Fig 2
Schematic illustration of the measurements on panoramic radiographs for the impacted canines: A, the impacted maxillary canines were evaluated by the distance to the occlusal plane (d, mm), the axis of the canine to the midline (α, °), and the distribution of the canine in different sectors, depending on the location of the tip of the tooth (S); B, representative sample on the panoramic radiographs.

Next, the effect of RME was assessed in 64 subjects in the impacted maxillary canine group (17 males [mean age, 9.0 years] and 47 females [mean age, 8.8 years]) ( Fig 1 ). All subjects were treated with bonded RME appliances (5 mm of active expansion; at the end of the expansion, all patients retained the acrylic splint expander for 5 months) ( Fig 3 , A ). The screws were expanded at a rate of 2 turns/d (0.2 mm of expansion per turn), and new bone formation in the midpalatal suture was confirmed by occlusal x-ray before the removal of the RME appliance ( Fig 3 , B ). Panoramic radiographs were taken before and after RME and then traced to evaluate the position of the maxillary canines. Each measurement was performed by 1 investigator (M.H-K.). The study was approved by the institutional ethics committee of the Japanese Orthodontic Society (2018-5).

Fig 3
The clinical application of RME in a patient with a labially impacted maxillary canine: A, the design of RME; B, an example of the treatment progress: a, before treatment; b, after 5-mm expansion; c, after 5 months’ retention.

Statistical analysis

All of the data were presented as the mean and standard deviation. A 2-tailed Student t test, Welch t test, or Mann-Whitney U test was performed for the statistical analyses between the erupted group and the impacted group using the GraphPad Prism 6.0 software program (GraphPad Software, San Diego, Calif). Statistical analyses for the changes in the maxillary canines after treatment with RME were performed using a paired t test or Wilcoxon signed rank test. Discriminant analyses were performed on the groups in order to assess the treatment outcomes of RME using the XLSTAT version 2018.1 (AddinSoft, New York, NY). Discriminant analyses were performed to validate the positional diagnosis of labially impacted maxillary canines and to examine the effect of RME. Standardized coefficients of the discriminant function were used to determine the correlation of variables’ contribution to impacted maxillary canines. P values of <0.05 were considered to indicate statistical significance.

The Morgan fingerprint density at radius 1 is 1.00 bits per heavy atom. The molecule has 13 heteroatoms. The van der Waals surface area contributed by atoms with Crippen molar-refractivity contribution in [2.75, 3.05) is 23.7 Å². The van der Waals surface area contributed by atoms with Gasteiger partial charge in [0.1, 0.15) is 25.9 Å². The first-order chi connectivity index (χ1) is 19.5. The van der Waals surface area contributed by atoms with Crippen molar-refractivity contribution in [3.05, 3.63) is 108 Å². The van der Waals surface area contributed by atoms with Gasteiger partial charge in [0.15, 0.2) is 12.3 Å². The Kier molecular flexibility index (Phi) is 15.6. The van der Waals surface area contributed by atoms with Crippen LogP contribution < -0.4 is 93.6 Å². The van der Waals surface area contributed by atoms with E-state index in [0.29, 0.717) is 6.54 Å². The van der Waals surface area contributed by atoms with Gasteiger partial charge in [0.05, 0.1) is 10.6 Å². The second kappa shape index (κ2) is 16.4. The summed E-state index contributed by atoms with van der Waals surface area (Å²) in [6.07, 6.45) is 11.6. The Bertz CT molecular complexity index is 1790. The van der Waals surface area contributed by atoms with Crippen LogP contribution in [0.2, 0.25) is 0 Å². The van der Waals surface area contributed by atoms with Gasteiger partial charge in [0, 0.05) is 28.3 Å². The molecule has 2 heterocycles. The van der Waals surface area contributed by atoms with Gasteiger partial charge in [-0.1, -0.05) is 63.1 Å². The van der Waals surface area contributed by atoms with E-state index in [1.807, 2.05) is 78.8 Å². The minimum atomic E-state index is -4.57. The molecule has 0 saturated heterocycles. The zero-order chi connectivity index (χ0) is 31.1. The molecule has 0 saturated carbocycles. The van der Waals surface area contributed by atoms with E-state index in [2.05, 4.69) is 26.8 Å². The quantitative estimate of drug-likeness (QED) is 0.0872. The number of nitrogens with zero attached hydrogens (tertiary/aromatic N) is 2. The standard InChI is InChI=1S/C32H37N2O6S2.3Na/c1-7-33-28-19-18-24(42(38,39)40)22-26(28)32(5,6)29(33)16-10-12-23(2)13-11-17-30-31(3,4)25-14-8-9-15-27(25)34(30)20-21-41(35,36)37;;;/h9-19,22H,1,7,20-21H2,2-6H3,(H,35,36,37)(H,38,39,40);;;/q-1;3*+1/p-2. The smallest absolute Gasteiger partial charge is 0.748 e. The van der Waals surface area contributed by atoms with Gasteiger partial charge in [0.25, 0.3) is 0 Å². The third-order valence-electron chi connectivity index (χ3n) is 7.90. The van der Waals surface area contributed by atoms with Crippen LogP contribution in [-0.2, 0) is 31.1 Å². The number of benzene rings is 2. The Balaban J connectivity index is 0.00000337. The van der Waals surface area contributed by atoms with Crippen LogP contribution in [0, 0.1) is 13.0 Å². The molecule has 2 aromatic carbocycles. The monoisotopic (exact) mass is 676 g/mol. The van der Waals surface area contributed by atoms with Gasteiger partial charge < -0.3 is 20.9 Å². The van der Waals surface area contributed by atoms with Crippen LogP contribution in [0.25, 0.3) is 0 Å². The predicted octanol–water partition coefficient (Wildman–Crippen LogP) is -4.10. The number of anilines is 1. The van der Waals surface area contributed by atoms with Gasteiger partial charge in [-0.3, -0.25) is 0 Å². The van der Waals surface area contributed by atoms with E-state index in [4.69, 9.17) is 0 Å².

Results

We compared the position of the labially impacted canine with the control group in order to validate the previously reported geometric measurements. All age groups showed a highly statistically significant difference between the mean location of the impacted canine and the unaffected control in all 3 categories ( P <0.0001), suggesting the high sensitivity of our geometric measurements for identifying impacted canines ( Table I ). Our analysis failed to find any significant differences in the laterality of the canine position in either the control or impacted groups (data not shown). According to the confusion matrix, 92.9% of untreated canines were classified correctly ( Table II ). Sensitivity and specificity comparisons were also plotted graphically using a receiver-operating characteristic curve analysis and the area under the receiver-operating characteristic curve, indicating a high diagnostic accuracy (area under the curve, 0.969) ( Fig 4 ). On the basis of these results, the combination of the variables selected in the analysis was proven highly effective for distinguishing impacted canines.

Table I
Mean differences between the locations of erupted and impacted maxillary canines
Age, y n Distance (d, mm) Angulation (α, °) Sector location (S)
Impacted Erupted Impacted Erupted Impacted Erupted Impacted Erupted
7 17 34 21.5 ± 2.3 18.4 ± 2.6 20.8 ± 8.9 7.5 ± 7.4 0.8 ± 0.8 0.1 ± 0.4
8 35 47 20.4 ± 3.6 14.3 ± 4.7 25.7 ± 12.6 7.0 ± 6.7 0.9 ± 0.8 0.06 ± 0.2
9 29 29 19.4 ± 3.2 10.5 ± 5.8 25.3 ± 8.9 5.4 ± 7.3 1.1 ± 0.3 0 ± 0
10 18 28 19.3 ± 4.0 7.3 ± 7.3 27.8 ± 19.6 2.0 ± 7.6 1.5 ± 0.8 0 ± 0
Only gold members can continue reading. Log In or Register to continue

Feb 28, 2021 | Posted by in Orthodontics | Comments Off on Age-related changes in the effect of rapid maxillary expansion on the position of labially impacted maxillary canines: A case-control study
Premium Wordpress Themes by UFO Themes